Companies new to internationalisation can now access enhanced support for overseas market promotional activities, including marketing support, e-commerce initiatives, and trade shows, said IE Singapore on Monday.
These initiatives, which are now covered under the Market Readiness Assistance (MRA) grant, were introduced to mirror companies’ feedback that they need greater support in this area.
“We think it is important for us to take the lead. For instance, we feel that going forward, companies should really have an e-commerce strategy,” said IE Singapore’s chief executive officer, Teo Eng Cheong.
“So even if the company is not thinking about it, we want to put it out there so companies can start thinking about it and making use of this grant. And that’s because we believe we should be thinking about the future and not the current state.”
In the same vein, companies should start thinking more deeply about their branding to take advantage of the rise of consumerism in Asia.
“If you believe in the rise of the consumer in Asia, the fact that market is growing, and they are ready to consider new brands, it’s an important time for our local companies to build a global branding, Asian branding, to target the new Asian consumer who is open to new brands and new tastes,” said Mr Teo.
The MRA grant, which is designed to help companies new to internationalisation, supports specific activities.
The Global Company Partnership (GCP), on the other hand, is aimed at companies which are looking to deepen their global footprint. Companies can tap on the GCP grant to fund their capability building, market access, and manpower development.
According to IE Singapore, while their programmes are not specifically targeted at SMEs, take-up among SMEs has been high. For instance, of the 28,000 companies helped through IE’s GCP and MRA last year, 80 per cent were SMEs.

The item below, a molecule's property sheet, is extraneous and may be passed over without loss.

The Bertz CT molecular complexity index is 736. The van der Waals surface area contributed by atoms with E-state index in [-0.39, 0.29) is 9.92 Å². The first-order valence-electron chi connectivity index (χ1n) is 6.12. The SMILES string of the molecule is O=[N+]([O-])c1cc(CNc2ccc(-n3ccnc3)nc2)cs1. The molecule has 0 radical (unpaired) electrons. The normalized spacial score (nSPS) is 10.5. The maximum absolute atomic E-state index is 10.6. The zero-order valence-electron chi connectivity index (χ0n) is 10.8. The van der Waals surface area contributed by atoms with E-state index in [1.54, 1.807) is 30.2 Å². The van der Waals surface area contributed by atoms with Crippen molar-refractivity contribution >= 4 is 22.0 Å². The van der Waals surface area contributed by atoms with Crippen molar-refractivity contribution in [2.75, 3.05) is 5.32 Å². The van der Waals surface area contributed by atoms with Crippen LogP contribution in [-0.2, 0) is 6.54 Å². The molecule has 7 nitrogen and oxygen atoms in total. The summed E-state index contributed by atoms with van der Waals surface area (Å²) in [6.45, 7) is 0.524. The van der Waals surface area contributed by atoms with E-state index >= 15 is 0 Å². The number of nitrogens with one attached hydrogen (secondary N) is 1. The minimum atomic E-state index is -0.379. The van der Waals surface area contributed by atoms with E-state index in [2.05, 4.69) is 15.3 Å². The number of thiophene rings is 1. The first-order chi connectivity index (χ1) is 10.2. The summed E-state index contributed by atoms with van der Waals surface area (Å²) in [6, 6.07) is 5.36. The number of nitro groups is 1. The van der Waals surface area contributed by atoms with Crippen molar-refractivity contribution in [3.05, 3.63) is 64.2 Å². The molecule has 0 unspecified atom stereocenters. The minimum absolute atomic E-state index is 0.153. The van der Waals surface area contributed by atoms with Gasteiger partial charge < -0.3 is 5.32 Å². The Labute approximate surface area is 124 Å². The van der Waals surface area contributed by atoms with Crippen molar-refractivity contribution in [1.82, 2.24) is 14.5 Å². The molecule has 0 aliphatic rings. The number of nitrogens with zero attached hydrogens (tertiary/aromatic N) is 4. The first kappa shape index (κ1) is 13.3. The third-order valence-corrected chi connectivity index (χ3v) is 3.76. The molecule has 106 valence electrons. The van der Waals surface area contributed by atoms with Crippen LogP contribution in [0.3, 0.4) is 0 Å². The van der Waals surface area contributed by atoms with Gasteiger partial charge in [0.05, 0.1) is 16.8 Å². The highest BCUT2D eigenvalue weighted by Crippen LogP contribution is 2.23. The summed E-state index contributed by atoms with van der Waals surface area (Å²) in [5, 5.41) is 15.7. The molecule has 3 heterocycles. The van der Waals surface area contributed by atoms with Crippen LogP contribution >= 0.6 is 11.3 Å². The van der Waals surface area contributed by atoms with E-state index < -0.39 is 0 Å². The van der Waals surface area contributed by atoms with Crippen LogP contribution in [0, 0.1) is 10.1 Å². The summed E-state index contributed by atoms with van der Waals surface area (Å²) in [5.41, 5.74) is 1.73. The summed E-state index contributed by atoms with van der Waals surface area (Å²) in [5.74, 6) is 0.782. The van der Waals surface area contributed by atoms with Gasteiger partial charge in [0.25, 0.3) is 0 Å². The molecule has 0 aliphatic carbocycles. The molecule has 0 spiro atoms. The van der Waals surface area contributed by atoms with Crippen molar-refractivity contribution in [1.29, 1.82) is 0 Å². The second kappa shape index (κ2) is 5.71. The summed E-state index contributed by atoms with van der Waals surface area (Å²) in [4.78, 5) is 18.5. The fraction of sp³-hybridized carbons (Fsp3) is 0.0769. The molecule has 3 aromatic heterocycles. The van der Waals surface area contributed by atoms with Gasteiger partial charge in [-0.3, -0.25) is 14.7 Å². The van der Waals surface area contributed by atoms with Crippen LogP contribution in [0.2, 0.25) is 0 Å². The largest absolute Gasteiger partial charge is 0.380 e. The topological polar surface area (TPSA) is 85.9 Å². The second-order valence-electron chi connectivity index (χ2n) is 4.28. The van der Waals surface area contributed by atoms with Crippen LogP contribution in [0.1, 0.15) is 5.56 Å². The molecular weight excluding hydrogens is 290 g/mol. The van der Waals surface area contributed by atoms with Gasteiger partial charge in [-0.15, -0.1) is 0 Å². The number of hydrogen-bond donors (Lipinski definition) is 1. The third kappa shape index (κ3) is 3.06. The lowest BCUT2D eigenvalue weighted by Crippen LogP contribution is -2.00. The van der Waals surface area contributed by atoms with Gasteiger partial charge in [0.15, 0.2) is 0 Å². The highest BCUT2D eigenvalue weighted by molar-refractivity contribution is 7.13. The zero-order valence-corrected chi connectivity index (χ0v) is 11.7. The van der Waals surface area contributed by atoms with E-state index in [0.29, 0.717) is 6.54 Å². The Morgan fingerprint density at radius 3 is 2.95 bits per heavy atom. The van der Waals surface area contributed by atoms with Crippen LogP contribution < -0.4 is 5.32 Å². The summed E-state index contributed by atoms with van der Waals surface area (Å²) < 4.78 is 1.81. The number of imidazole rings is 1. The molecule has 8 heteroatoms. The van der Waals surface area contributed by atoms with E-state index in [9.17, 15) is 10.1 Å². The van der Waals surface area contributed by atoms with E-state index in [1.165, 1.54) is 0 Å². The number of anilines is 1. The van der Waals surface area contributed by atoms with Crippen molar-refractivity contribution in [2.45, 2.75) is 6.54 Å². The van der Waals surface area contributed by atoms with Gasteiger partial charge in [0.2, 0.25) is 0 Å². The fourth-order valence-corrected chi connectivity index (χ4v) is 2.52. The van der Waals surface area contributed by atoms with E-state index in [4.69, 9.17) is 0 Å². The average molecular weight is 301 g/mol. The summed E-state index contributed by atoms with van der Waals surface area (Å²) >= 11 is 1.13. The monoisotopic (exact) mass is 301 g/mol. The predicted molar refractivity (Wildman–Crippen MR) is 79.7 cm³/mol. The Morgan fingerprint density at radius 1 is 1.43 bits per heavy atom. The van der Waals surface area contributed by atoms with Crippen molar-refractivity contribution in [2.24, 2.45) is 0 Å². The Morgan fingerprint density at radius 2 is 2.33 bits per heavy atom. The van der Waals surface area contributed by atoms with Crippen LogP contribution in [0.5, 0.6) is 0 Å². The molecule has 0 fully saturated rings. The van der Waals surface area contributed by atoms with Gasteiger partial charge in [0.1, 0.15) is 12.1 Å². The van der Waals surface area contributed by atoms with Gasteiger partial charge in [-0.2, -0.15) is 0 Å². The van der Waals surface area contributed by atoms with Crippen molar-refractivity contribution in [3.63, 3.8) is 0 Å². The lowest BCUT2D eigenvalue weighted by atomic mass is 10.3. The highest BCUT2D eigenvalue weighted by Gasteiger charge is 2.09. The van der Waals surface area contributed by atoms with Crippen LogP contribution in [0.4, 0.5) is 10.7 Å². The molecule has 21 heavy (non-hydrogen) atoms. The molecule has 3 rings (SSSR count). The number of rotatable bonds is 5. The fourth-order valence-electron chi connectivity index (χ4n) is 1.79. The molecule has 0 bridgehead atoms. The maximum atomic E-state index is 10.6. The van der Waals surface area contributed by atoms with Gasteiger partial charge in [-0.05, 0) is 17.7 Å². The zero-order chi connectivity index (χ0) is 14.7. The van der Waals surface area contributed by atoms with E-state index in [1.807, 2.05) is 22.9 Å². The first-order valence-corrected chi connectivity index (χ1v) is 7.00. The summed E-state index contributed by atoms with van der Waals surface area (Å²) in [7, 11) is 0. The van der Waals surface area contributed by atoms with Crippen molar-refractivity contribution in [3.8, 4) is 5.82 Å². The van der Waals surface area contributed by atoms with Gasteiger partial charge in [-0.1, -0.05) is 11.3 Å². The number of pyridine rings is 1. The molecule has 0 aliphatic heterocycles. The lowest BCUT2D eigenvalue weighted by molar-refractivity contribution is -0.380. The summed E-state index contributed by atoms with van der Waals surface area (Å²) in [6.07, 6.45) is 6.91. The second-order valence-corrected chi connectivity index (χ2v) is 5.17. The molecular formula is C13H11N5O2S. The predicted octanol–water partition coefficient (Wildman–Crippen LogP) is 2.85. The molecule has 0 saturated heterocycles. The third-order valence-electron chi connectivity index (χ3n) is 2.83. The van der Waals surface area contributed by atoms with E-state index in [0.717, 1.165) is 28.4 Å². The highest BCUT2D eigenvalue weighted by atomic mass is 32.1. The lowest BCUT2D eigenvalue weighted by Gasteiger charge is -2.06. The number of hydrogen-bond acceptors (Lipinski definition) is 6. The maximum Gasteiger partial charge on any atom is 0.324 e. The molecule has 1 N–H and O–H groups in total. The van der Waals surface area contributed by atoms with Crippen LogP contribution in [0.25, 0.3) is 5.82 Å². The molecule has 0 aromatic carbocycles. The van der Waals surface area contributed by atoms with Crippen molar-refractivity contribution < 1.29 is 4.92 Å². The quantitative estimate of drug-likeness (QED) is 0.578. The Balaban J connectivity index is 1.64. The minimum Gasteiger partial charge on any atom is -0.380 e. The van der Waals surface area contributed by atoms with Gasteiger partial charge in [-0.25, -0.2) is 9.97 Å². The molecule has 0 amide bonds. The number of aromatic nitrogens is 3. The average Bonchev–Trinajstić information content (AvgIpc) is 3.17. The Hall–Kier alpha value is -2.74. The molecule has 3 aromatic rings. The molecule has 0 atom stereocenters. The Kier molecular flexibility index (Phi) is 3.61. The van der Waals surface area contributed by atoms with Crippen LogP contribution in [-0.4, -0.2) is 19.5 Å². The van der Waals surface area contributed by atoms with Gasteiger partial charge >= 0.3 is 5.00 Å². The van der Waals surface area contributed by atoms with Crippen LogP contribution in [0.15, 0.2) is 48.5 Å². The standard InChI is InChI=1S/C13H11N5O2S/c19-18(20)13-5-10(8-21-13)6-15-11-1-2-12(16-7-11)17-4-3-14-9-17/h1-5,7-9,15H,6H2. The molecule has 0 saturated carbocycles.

For the next three years, SMEs will get increased support, in the form of raised grant support level from 50 per cent to 70 per cent for all activities under the MRA and GCP grants.
Separately, IE also outlined four broad areas they will take into consideration for companies which apply for the International Growth Scheme (IGS), which aims to support high-potential companies in their growth overseas. To qualify, applicants must establish their global headquarters in Singapore, have a good track record with some international presence, have a sound and ambitious internationalisation growth plan, and create economic spin-offs for Singapore.
Companies that qualify for IGS will enjoy a concessionary tax rate of 10 per cent for a period not exceeding five years on their incremental income from qualifying activities.
Said Mr Teo: “As we grow in the next phase, we feel that local enterprises play an important role in our economy. They provide a lot of jobs for Singaporeans and add a lot of value to our GDP. So having a deep pool of local companies that have a lot of competence, competitiveness on the global stage, and that have resilience is a very important part of our strategy.”
South-east Asia is an obvious choice because of proximity both geographically and culturally, he said.
“Our SMEs are comfortable in South-east Asia and many of them have operations in Malaysia, Indonesia, Thailand, etc. And with the ASEAN Economic Committee we hope the whole region will grow and become even more vibrant and that will lead to many more opportunities,” he said.
Mr Teo also highlighted China and India as having opportunities for local players.
“But, we always encourage our companies to look beyond Asia if they have the appetite and they have the capabilities. So even places like Africa will be relevant for our SMEs.”